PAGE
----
Speaking with recruiting teams, it’s easy to bemoan the lack of engagement and relationship skills. It’s recruiters who are on the front line, and it’s recruiters who have the pressure to make their hires in a double-quick time, and to even more demanding standards from hiring managers. To find the proverbial needle in a haystack. This is against a background of a call for greater candidate care. It’s the recruiter who carry the can for empty seats, and from their point of view, there’s simply never enough hours in the day for the demands of social recruiting. They have to concentrate on hires now, rather than possible hires future.

It’s been blogged and spoken about quite often that the modern recruiter needs to think like a marketer. Most of the emphasis ha perhaps the has been on talent attraction rather than recruiting, and the better you get at talent attraction the more people reply. I have made myself a bit unpopular in the past with the digital media mafia, by stating that actually, perhaps the real need is to get the marketeers to think more like recruiters. I think Bernard Hodes have done this with the Barclays Future leaders programme.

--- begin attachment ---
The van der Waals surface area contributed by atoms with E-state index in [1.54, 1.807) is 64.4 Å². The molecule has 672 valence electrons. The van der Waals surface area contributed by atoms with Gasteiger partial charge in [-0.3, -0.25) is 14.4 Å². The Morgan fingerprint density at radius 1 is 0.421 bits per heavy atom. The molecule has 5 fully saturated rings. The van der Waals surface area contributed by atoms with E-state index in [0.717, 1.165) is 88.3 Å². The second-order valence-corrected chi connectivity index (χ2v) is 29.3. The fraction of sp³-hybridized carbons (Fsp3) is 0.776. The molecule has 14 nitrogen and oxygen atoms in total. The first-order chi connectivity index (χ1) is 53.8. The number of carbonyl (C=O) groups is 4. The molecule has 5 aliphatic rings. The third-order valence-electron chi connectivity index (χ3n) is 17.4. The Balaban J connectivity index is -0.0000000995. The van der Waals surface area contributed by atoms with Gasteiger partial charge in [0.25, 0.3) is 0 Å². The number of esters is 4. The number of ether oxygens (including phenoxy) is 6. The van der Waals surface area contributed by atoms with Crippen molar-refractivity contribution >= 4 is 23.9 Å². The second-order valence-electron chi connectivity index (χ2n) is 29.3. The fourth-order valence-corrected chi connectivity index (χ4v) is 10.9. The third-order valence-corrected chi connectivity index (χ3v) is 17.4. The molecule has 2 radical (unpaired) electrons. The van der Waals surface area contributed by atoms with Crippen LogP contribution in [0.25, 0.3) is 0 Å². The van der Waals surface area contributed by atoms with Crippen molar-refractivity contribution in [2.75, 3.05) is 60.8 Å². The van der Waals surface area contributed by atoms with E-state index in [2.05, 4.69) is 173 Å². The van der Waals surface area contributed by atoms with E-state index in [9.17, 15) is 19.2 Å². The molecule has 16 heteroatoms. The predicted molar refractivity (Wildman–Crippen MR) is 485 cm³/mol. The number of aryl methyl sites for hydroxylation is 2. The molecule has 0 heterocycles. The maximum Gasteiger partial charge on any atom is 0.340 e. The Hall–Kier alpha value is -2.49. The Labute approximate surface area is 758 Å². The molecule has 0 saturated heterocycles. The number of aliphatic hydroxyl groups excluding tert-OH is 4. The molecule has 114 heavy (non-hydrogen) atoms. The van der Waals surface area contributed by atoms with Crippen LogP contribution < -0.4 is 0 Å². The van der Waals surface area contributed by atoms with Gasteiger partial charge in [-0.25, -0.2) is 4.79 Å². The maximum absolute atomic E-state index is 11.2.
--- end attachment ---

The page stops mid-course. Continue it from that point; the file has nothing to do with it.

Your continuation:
I’ve spoken in the past with Quezzia Soares, who manages the recruitment marketing for Accenture. One of the things they have had to do is to be brutally honest about what their minimum requirements are for Graduates right at the start. This means telling anyone on their welcome pages that if you don’t have 400 UCAS points, there is no point in applying. The companies I work with have high standards of entry. Without getting in to the morals of this argument, it is the standard. I’m a believer in transparency. If you have no chance of getting a job, I don’t want to do anything to encourage you to apply. It’s just not fair to create false hope. I also think that there is nothing wrong with the message “It’s hard to get a job here. You have to be special to get in. We have high standards. Are you special?”